Picture this: you hurt yourself, and you go to the doctor to talk about knee surgery. What would you think if your doctor was required — by law — to tell you that the operation would increase your chance of bone cancer? Or that repairing your torn ligament would increase your risk of serious mental health problems?
You'd probably think something was very wrong. But, it turns out, doctors are legally obligated to lay out a list of medically dubious consequences for a routine medical procedure all across the country.
Despite tons of scientific evidence and years' worth of medical examples, states have not stopped passing laws based on bad science. A surprising number of states require doctors to set aside their medical knowledge and effectively lie to women.
Now that two states have passed laws that require abortion providers to counsel patients that medical abortions can be "reversed," it’s time to revisit a few of the questionable pieces of science that doctors must give abortion seekers.
1. "You can get an abortion reversal."
Where you have to hear it: Arizona, Arkansas
The truth: There are no studies that suggest the shot of hormones given to women in “abortion reversal” procedures has any effect. Medical abortions involve two different drugs taken at different times, and success rates for these procedures are much lower if a person takes only the first drug. As a doctor explained to Refinery29, “There’s a good chance that the result would have been the same without the progesterone shot. It’s a drug vs. placebo effect.” At best, this is untested, experimental medicine. At worst, it’s snake oil.
2. "Fetuses can feel pain."
Where you have to hear it: Alaska, Arkansas, Georgia, Indiana, Kansas, Louisiana, Minnesota, Missouri, Oklahoma, South Dakota, Texas, Utah
The Truth: Laws that ban abortion after 20 weeks swept through the country earlier this decade, and supporters of the laws cited studies that said that was that gestational age at which fetuses could feel pain. The problem? The studies cited by lawmakers have been repeatedlydebunked. It is well established in medicine that fetuses don't even develop the parts of the brain that feel pain until about 24 weeks. As one doctor told Salon in 2013, "The way that a fetus grows and develops hasn't changed and never will."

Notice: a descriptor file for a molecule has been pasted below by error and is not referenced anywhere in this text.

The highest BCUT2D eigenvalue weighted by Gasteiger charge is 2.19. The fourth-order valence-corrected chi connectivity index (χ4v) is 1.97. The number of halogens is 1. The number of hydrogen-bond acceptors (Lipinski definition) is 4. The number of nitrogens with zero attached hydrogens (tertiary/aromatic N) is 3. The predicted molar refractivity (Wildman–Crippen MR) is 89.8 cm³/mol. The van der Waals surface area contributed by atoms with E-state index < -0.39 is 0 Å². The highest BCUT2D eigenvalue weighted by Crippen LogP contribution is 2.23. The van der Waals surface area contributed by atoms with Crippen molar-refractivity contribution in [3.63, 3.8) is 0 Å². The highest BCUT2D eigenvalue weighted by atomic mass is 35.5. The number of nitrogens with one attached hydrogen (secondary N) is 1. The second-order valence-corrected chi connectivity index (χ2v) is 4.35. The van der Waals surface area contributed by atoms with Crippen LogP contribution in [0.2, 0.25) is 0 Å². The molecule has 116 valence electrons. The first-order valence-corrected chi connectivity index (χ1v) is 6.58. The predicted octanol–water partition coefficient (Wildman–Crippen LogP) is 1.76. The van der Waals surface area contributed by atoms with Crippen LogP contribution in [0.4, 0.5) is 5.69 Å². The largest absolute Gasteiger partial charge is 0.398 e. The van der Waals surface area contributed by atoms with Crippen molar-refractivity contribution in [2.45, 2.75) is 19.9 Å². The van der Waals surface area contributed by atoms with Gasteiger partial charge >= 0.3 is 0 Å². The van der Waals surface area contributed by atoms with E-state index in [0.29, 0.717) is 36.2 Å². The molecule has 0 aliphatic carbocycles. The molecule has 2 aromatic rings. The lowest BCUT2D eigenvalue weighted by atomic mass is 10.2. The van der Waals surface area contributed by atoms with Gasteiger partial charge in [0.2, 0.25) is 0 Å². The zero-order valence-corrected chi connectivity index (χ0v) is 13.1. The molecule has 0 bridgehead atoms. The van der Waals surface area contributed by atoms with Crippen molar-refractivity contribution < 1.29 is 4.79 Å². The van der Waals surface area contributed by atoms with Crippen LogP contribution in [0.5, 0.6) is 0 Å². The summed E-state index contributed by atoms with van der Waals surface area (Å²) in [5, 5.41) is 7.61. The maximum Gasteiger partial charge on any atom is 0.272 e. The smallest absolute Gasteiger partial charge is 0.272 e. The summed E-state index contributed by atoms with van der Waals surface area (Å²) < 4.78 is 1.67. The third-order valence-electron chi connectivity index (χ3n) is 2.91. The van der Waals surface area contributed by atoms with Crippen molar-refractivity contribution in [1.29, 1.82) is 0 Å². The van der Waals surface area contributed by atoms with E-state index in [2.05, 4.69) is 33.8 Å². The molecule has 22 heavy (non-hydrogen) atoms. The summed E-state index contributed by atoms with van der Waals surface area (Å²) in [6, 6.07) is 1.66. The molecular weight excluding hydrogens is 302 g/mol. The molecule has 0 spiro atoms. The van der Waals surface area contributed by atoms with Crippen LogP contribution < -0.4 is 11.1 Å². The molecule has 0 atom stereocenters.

3. "Abortion has been linked in studies to breast cancer."
Where you have to hear it: Alaska, Kansas, Mississippi, Oklahoma, Texas
The Truth: There are many risk factors for breast cancer, but it has been clear for over a decade that abortion is not one of them. In 2003, the National Cancer Institute gathered over 100 experts to go over studies and research, and they agreed that no reputable science supports claims of a link. Studies released since then also support that conclusion.
4. "Abortion can have long term negative mental health effects."
Where you have to hear it: Kansas, Louisiana, Michigan, Nebraska, North Carolina, Texas, Utah
The Truth: It is true that abortion, like many, many other medical procedures — and most daily activities — can affect a person’s mental health. However, of the 22 states that provide information about possible psychological responses, these seven heavily emphasize negative reactions. The American Psychology Association has found that unintended pregnancies are equally connected to mental health risks whether they end in abortion or a birth.
5. "Abortion can cause problems with future fertility and pregnancy."
Where you'll hear it: Arizona, Kansas, South Dakota, Texas
The Truth: Like the other statements on this list, science has debunked this claim over and over again. As a reporter for Rolling Stone pointed out last year, the Mayo clinic says abortion does not affect fertility. Tennessee Congresswoman Diane Black revived old theories about possible links between abortion and pregnancy complications like pre-term birth last summer, but as the Roosevelt Institute's Andrea Flynn said at the time, thanks in part to advances in medicine and abortion procedures, current studies show absolutely no link between abortion and such pregnancy problems.
[Ed note: Information about which states have passed these laws comes from the Guttmacher Institute, which studies and tracks reproductive health.]